Making PE Visible.

Making PE Visible to Parents.


As a parent of two primary aged children, it is difficult to work out what they are doing in PE. I ask every time they have a lesson. In truth I get fairly little out of them about their whole school day; “How was school today boys?” “Good” they both exclaim! That's normally all I get.


I am very invested in knowing about all aspects of their schooling but given the work I do, show particular interest to PE but I know so little. I have never been shown a curriculum map, told about what the children are learning, seen any assessments of either child or had dialogue of any nature on the subject, despite asking.


Comparatively I have recently started coaching my son’s U7 football team, which during a difficult time has provided such joy particularly since the return of grassroots sport. The Sunday mornings and training really are great experiences, for me as the coach and father but also for the children and their parents.


Seeing children; move, play sport, learn, connect with others, experience success and failure, laugh and cry, is all on display to parents, it’s been really magical. The buzz and energy that has come from the games on a Sunday morning has been powerful. My son’s engagement in the sport has increased further, he is now counting the days until the next match, it’s been a hugely positive aspect of this year and experienced by children and parents.


Grassroots sport creates that visibility as parents stand and watch games and training, so they have a clear understanding of what is going on, their child’s physical and technical competency, social skills and enjoyment/engagement.


These positive aspects of grassroots sport are happening in PE lessons schools every day but we never see it, hear about it, know little about it and thus it remains largely invisible as a subject.


Children are given homework in phonics, numeracy and literacy and through this we have a clear understanding of what they’re doing and how competent they are at it. In addition, great examples of work are sent home, stickers/certificates awarded and on parents evenings class teachers discuss classroom based work.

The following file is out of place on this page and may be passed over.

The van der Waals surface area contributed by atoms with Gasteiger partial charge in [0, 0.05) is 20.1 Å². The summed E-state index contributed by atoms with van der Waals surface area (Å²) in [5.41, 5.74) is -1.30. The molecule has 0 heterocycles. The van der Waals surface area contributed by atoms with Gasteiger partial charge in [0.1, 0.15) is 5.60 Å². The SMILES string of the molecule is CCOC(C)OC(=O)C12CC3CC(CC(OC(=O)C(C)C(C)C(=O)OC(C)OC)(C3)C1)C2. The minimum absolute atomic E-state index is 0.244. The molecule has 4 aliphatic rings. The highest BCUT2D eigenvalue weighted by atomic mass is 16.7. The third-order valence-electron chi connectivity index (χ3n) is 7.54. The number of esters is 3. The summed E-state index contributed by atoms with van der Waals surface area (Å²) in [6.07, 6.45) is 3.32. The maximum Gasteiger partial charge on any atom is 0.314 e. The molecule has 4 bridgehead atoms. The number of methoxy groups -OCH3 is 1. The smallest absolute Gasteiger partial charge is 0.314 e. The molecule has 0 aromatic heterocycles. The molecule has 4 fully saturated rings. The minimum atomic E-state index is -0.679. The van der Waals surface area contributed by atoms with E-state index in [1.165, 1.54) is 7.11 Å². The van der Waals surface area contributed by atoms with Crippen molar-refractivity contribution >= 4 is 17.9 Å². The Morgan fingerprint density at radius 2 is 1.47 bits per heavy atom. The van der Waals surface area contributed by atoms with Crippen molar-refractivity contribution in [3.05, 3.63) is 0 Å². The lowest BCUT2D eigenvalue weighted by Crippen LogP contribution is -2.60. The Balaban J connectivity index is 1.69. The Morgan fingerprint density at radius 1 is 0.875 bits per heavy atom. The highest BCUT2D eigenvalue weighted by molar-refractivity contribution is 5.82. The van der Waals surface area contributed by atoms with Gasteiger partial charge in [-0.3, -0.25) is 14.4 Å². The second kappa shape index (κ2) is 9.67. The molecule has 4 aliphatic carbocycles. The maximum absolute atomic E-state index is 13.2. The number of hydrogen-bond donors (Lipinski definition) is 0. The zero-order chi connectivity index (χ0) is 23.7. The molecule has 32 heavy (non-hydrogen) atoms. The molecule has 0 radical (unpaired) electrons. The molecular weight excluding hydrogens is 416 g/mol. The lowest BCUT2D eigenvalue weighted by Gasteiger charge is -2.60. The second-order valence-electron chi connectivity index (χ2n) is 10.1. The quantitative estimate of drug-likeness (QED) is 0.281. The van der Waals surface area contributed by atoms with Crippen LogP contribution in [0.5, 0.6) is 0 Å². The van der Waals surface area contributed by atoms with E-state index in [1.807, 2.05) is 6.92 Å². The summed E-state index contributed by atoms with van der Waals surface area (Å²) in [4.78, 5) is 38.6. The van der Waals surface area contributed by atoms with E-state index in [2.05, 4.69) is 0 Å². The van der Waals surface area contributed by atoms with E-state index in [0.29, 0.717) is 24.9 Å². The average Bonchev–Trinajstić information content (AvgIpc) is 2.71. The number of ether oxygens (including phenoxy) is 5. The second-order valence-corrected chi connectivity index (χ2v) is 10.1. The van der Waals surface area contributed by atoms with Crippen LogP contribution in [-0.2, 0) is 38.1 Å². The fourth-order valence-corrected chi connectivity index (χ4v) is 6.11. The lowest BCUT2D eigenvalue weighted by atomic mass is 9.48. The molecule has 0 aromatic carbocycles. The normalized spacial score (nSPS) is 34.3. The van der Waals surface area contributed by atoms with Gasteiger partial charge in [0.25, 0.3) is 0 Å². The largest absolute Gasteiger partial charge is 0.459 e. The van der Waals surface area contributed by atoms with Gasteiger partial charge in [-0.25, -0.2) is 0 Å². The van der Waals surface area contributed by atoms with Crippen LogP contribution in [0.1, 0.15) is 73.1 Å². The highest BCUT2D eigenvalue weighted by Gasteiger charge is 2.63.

At Moving Matters we assess every child we work with in our schools, share this information but does it get communicated back to parents, sadly I doubt it. How many primary schools across the country communicate this information and thus increase the visisbility/profile of the subject.


We use social media a lot at Moving Matters, to tell stories and create visibility across the range of school or community based services we provide. We want to share the experiences the children in our care have and create that greater visibility to parents and the wider community. Increasingly schools are starting to do this but largely it's classroom based activity that is evidenced, one Lambeth school however, St John the Divine post regularly about PE lessons which is great to see. I would encourage more schools to do this in an effort to share better with the parent community.


A new measure we are currently piloting to improve visibility of activity and develop awareness is the use of miMove.


miMove is an app developed by academics, Greg Dryer and Marcella Griso and used by students to record their activities during the day/week. Children record the duration of time active, the environment and how they felt whilst doing it. This will not give us a visual on PE lessons or school based activity itself but it will increase our awareness of it and in particular the experience of children.


So we are really excited to start using miMove as it puts the process of uploading activity in the hands of the child but shared with the parent. This I hope will open up more conversation about the PE lessons or after school clubs they take part in, their enjoyment or otherwise. It will provide us all with information which creates greater visibility and ultimately one hopes, encourage children to be more active.


Rob Wilkinson